Nothing in Arkady’s temperament predisposed him to live in the hugger-mugger of Anglo-Saxon suburbia or take a conventional job. He had a flattish face and a gentle smile, and he moved through the bright Australian spaces with the ease of his footloose forbears.

His hair was thick and straight, the colour of straw. His lips had cracked in the heat. He did not have the draw-in lips of so many white Australians in the Outback; nor did he swallow his words. He rolled his r’s in a very Russian way. Only when you came up close did you realise how big his bones were.

He had married, he told me, and had a daughter of six. Yet, preferring solitude to domestic chaos, he no longer lived with his wife. He had few possessions apart from a harpsichord and a shelf of books.

Unfortunately, this latest collection has few samples of such prose; the sole exception is the first piece, and an occasional run in some of the stories. The first piece is also interesting because it confirms what any reader of Chatwin’s would have already suspected: that his writing is more in the lineage of his fellow-authors across the Atlantic than those at home. An aunt, he tells us, informed him that Americans wrote “better, cleaner English than the English themselves.” The first time he heard the name Ernest Hemingway was when the same aunt exclaimed: “What a wonderful word ‘arse’ is!” From such experiences, Chatwin writes, he developed a taste &emdash; and a flair &emdash; for “yankee plain style.”

SO ONE IS TEMPTED, for the sake of such style, to ask why a writer of Chatwin’s talent should be beholden to the world of facts at all. The answer, inconvenient as it may seem in the case of such a singular voice, is that even beautiful words can be placed in context, and even such genre-defying works as The Songlines can be placed in a tradition. Chatwin rejected the notion that he was a travel writer, refusing to be pigeonholed as one more Englishman abroad in the empire. He very consciously reworked the genre, exorcising such staples as the brave, noble European, the simple (often humorous) native, and the mandatory encounter with distant barbarism. He said he wrote On the Black Hill, in which the two main characters hardly venture out of their rooms, to counter those who called him a travel writer. But, On the Black Hill’s Welsh country setting notwithstanding, Chatwin was well aware that he was seen as the inheritor of a long tradition of British writing about the exotic other. In the public mind &emdash; and indeed in his own, for he counted these figures among his inspirations &emdash; Chatwin was the literary descendant of such authors as Joseph Conrad, Graham Greene, Malcolm Lowry, and Robert Byron.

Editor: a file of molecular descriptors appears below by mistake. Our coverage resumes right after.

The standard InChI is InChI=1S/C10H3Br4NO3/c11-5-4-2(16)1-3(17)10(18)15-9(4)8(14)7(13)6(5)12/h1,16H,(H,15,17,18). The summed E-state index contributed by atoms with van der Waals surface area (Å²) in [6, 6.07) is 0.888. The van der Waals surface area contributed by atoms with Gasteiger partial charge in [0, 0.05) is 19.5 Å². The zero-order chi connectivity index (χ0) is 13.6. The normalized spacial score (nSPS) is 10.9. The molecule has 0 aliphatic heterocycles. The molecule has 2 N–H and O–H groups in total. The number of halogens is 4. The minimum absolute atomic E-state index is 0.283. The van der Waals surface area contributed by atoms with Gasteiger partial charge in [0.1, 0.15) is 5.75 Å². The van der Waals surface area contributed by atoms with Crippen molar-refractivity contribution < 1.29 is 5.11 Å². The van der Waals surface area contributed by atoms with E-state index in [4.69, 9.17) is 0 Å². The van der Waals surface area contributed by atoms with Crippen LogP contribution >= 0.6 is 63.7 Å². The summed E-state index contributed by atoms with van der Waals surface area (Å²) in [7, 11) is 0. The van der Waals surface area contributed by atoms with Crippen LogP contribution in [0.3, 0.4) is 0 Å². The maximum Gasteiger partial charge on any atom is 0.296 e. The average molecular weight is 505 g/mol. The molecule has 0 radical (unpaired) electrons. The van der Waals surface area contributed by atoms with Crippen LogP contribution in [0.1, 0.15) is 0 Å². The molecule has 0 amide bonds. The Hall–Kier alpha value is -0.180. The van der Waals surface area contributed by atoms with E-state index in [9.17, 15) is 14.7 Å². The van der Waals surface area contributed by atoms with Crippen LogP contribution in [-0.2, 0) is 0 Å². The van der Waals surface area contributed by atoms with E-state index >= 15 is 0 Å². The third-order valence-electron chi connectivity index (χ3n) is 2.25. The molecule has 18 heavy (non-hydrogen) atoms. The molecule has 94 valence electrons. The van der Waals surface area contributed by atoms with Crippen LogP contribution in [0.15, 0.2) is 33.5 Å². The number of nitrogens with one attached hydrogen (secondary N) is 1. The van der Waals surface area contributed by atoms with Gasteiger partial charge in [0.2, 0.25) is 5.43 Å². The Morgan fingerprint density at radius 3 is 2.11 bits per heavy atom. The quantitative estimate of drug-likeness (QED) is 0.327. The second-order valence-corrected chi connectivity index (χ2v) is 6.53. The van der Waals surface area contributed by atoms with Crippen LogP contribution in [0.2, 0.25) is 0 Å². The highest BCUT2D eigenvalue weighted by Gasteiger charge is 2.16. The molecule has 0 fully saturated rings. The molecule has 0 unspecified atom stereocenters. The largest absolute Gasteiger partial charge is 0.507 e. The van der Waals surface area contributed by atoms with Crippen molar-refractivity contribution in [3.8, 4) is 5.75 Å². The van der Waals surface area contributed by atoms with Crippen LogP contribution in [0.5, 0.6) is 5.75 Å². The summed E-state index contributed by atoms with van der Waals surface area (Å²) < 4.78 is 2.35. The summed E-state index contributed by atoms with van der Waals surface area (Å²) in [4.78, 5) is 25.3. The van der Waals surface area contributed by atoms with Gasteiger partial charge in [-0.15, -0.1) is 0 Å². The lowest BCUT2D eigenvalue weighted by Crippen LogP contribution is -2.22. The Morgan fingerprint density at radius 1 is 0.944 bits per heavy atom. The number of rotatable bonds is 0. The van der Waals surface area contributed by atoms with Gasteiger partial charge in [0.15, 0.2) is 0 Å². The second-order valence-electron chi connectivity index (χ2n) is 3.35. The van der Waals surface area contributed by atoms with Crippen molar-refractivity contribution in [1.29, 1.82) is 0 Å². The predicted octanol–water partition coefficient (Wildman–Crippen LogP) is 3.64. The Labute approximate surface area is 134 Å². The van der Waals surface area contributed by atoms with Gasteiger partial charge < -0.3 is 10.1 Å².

And he must have been aware, too, of the political and social baggage carried by the tradition of which he had become the standard-bearer. British travel writing has been notoriously linked, by Edward Said in Orientalism among others, to the colonial project, and so too have many fictionalized travel works, such as Conrad’s Heart of Darkness. Chatwin would no doubt have bristled at the suggestion that his own problematic relationship to reality bore a parallel to those earlier, more egregious, rewritings of the world. According to Salman Rushdie, who traveled with him while he was researching The Songlines, Chatwin’s “politics could be, to put it politely, a little innocent.” At times, the innocence borders on an insensitivity that justifies the parallel. The Viceroy of Ouidah, which has been called Chatwin’s Heart of Darkness, is a macabre aestheticization of the slave trade in the African kingdom of Dahomey (now Benin). Likewise, Chatwin’s insistent romanticization of nomadic life, his repeated use of Buddhist, Hindu and Islamic proverbs to make his case for the wandering life &emdash; all these suggest a reason to read Chatwin’s fictions with caution. Beautiful, yes. But a troublesome beauty.